Given these challenges, Brazil’s removal of so many politicians under a key anti-clientelism law presents an intriguing puzzle. Although the nation had long outlawed vote buying, politicians engaged in the practice with impunity as prosecutions were rare. After the introduction of Law 9840 in 1999, clientelism became the top reason why politicians are ousted, with over a thousand removals from 2000 to 2011.5 The present article provides an extensive case study of this important new legislation and argues that both civil society and the judiciary played instrumental roles in its enactment and implementation. Beyond the remarkable number of politicians ousted, Law 9840 deserves investigation for additional reasons. As a cross-national study by the United Nations Development Programme (UNDP) and Mexico’s electoral governance body emphasizes, Brazil’s anti-clientelism legislation “earns accolades” for its “innovative nature” (INE-UNDP 2014, 24–25). Furthermore, Law 9840 was the first law by popular initiative passed by the national legislature, originating from a petition signed by over a million Brazilians. As explored below, this feat required surmounting various obstacles: only four popular initiatives have been enacted by the national legislature over the past three decades.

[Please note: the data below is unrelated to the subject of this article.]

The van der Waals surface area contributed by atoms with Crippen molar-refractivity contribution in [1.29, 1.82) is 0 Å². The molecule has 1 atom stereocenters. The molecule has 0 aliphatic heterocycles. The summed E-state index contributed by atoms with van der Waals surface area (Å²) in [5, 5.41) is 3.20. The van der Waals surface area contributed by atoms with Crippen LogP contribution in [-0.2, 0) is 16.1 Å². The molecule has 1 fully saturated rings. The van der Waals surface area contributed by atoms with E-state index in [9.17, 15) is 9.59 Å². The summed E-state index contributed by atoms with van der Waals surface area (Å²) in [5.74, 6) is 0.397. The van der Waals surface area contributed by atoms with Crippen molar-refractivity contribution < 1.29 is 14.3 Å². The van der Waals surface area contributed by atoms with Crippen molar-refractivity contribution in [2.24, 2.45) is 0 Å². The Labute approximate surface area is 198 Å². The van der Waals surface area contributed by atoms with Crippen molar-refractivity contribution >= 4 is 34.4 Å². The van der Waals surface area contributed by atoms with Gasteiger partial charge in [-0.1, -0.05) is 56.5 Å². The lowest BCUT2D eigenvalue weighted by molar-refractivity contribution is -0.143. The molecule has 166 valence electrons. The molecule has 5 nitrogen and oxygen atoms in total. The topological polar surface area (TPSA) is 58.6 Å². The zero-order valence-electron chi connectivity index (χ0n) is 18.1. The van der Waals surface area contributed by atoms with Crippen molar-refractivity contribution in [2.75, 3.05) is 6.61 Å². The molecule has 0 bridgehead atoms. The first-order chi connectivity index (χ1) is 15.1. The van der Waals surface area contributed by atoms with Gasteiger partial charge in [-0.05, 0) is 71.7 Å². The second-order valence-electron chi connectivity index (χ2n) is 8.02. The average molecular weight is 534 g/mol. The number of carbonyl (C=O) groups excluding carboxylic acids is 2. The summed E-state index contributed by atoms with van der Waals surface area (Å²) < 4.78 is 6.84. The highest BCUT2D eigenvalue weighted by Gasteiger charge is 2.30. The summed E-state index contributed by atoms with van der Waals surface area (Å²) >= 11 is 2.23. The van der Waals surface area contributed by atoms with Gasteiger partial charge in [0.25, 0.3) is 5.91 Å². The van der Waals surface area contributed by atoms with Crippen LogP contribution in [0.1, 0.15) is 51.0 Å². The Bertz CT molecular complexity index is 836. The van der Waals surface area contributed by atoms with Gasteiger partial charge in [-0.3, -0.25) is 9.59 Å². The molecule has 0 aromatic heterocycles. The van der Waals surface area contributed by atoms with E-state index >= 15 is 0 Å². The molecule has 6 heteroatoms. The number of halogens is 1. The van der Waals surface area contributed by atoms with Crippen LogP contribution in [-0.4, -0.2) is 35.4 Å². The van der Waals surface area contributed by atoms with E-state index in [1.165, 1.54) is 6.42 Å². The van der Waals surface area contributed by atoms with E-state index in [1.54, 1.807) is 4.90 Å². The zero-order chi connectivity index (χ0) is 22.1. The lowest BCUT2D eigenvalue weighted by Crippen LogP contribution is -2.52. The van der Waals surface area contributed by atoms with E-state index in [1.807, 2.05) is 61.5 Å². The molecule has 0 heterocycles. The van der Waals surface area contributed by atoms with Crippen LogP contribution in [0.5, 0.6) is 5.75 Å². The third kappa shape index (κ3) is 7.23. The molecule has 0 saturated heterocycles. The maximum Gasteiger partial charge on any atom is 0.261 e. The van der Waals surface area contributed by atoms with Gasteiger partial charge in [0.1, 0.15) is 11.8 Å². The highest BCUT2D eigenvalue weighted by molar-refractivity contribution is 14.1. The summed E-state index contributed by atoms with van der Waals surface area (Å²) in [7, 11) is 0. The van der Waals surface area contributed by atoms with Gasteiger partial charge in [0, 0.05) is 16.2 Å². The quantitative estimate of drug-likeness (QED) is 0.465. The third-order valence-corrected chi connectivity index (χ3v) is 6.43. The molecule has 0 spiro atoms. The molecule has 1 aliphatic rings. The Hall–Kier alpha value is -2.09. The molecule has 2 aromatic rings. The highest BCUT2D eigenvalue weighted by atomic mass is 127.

The removal of so many politicians under Law 9840 may be particularly surprising, as the persistence of clientelism in Brazil has long captured scholarly attention (e.g., Leal 1949; Hagopian 1996). Generations of researchers have investigated its role in Brazilian politics, including patron-client relationships between landowners and rural peasants during the colonial era, the role of powerful coroneis (colonels) during the oligarchic Old Republic (1889–1930), and the continued influence of cabos eleitorais (brokers). Law 9840 poses an important challenge for electoral clientelism, a phenomenon that by definition exclusively provides contingent benefits during campaigns. The literature suggests that politicians often engage in various forms of electoral clientelism, including vote buying and turnout buying (Nichter 2008; Stokes 2005; Gans-Morse, Mazzuca, and Nichter 2014). During my interviews in Northeast Brazil, numerous politicians suggested that Law 9840 influences behavior by substantially increasing candidates’ risk of punishment.6 But it deserves emphasis that Law 9840 has by no means extinguished clientelism in Brazil. For example, Speck (2003) reports that 13.9 percent of survey respondents were offered cash or administrative favors for their votes in 2000, and nearly 10.7 percent of Brazilian respondents in the Latin American Public Opinion Project’s AmericasBarometer indicated that they were offered benefits for their votes during the 2014 campaign. Moreover, Law 9840 impinges less severely on contingent exchanges that extend beyond campaigns; both qualitative and survey evidence in Nichter (2018) suggests that such “relational clientelism” also persists in many parts of Brazil.